Book Covers: How? Why? When?

Recently I’ve been thinking about book covers and what other authors do to create theirs. As usual, I asked my followers on Twitter for their thoughts:

Don’t judge a book by its cover, the old saying goes. But let’s face it, we all do. A cover is usually the first thing that you see of a book and can cause you to predetermine if you’re going to enjoy the book or not. For those that self-publish, like me, covers can be a source of great frustration and could be a stalling point for your creative process. After all, if you can’t get a decent cover for your novel, how are you going to release it?

For me, covers are a double-edged sword; I both love and hate creating them. Like many members of the self-publishing writing community, I create my own covers. Mostly because I can’t afford to pay anyone to create them, but also because, like publishing my own books, I enjoy the creative process and control that it gives me. Of course, the issue that comes up every time is my lack of skills. Now, I’m not completely clueless; I have enough skills to put together a basic coverꟷas evidenced by my booksꟷbut when it comes to more elaborate designs, I fall short of doing what I want to do. I have these extravagant designs in my head, but when it comes to putting it together, it just doesn’t work. Ideally, I would love to have someone else put them together. I could just throw ideas their way and see what they come up with, but alas, that’s probably not going to happen for a while. But having said that, there are plenty of resources that the ‘broke’ writer can avail themselves of. Websites such as Canva and apps such as Desyner are my go-to’s. They are relatively simple to use and provide a whole host of images and fonts that are free to use.

But, as I said, I also love the process of designing a cover. The cover design is something that, when I’ve hit a wall with writing, or I’ve got some time and don’t want to write, I can pick up, have a play, and see what happens. Like when writing, if I have an idea, I have to do something with it, or it will be lost forever like the fabled lost city of Atlanta (I know what I said). For example, with my current WIP, I’m about three-quarters of the way through the main story, and last week I decided to have a break from writingꟷbecause, let’s face it, sometimes we need itꟷand to do some work on the book’s paperback cover. I spent the next few hours knee-deep in PaintShop Pro and came out the other side with something not half bad. I would like to show it off, but if I’m honest, it’s just not ready for viewing yet. I’m not 100% happy with it, but that’s okay; I still have time to work on it. But what I will say is that I have that urge that I had with The Next Stage and re-design my existing covers…I need to stop it.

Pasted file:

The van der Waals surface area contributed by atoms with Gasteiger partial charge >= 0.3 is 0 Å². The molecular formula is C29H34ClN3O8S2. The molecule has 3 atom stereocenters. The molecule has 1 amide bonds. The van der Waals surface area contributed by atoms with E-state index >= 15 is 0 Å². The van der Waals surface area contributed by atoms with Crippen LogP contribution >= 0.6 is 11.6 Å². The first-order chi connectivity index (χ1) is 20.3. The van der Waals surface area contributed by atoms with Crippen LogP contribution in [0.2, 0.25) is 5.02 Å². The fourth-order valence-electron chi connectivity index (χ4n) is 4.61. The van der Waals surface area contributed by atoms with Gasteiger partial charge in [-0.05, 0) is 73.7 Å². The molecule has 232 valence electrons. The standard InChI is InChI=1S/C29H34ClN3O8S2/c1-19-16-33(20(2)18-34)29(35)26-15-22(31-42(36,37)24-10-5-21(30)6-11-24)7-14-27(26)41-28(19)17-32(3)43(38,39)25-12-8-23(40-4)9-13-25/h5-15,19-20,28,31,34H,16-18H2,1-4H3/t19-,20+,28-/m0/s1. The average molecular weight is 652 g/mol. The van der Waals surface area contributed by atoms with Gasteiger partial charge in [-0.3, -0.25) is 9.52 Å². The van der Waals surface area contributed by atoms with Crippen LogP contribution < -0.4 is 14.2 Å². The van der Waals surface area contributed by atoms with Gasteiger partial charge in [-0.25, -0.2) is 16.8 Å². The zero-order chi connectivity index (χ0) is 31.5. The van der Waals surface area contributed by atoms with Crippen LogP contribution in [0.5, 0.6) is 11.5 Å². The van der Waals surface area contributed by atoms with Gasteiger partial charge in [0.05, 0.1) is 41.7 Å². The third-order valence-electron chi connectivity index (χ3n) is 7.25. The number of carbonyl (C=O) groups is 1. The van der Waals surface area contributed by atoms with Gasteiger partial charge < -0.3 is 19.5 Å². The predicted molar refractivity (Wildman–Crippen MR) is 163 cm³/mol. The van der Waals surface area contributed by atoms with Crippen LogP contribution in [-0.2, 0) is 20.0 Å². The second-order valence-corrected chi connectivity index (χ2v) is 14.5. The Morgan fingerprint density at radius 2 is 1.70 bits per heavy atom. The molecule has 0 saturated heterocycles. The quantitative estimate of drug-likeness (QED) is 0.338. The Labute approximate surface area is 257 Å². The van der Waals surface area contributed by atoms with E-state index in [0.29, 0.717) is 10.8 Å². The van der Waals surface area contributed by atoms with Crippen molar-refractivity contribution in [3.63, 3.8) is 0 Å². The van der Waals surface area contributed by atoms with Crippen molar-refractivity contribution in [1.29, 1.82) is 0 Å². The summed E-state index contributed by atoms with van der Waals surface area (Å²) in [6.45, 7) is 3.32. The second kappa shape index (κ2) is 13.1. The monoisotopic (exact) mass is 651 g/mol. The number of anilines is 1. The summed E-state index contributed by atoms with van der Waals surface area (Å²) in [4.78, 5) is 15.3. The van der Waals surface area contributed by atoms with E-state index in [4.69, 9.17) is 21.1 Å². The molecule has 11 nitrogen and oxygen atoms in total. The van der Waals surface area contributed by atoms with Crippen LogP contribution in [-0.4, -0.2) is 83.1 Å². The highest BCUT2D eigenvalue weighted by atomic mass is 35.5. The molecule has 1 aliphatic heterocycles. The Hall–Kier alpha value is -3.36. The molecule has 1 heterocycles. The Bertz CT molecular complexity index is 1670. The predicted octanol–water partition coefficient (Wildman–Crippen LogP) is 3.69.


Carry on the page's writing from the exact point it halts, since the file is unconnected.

My covers are simple, but simplicity isn’t always bad. In fact, I find more and more books that are going the simplistic route; look at books like The Fault in Our Stars, which have a simple but effective cover. However, as I progress with my writing, I’m also getting more adventurous with the design of my covers. My last book, Blindsighted, finally had an image, which was a big thing after my previous two books, and I have a feeling my next one will be more, let’s say, complicated and (hopefully) better.

With all this in mind, though, we all know that a cover can sell (or not sell) a book. Whether you’re traditionally published or self-published, it is an important part of the package that, if done wrong, can be a disaster that your book might now come back from, so if you’re not confident that you can make something decent, it might be a good idea to get help with it. But whatever you choose to do, enjoy the process, it’s your book, and you should love every bit of it.

Chapters: To Name or Not to Name

Chapters, some books have them, some don’t, and everyone has an opinion on them, so I asked my fellow writers over on Twitter for their thoughts. Below are some of the responses.

As you can see, the responses varied. Some people like short ones, others long, others don’t care as long as they work with the story being told. Another contentious issue is the naming of chapters. So what are my thoughts?

When it comes to reading, I enjoy a short chapter. It appears to make the book easier to read. I say this because I’m one of those people who likes to put a book down when it reaches the end of a chapter. When I stop in the middle of a chapter, I don’t particularly appreciate going back into a book. It simply makes it more challenging to read. So, because the chapters are short, I can say, “I’ll just read one more,” and it won’t take me long. I’ll probably save it for another time if it’s a long chapter. I’ve seen really long chapters and ones that are only a paragraph or two long in my reading life, but the responses I received from my fellow authors/readers are correct; if it works for the storey, it doesn’t matter how long the chapter is. Of course, some books, such as Terry Pratchett’s novels, do not even have chapters. When I’m reading these, it’s all about finding that logical stopping point in the narrative, like switching to the voice of another character. Some people may find this off-putting, and I understand how they feel; it took me a while to adjust, but it works well in his novels.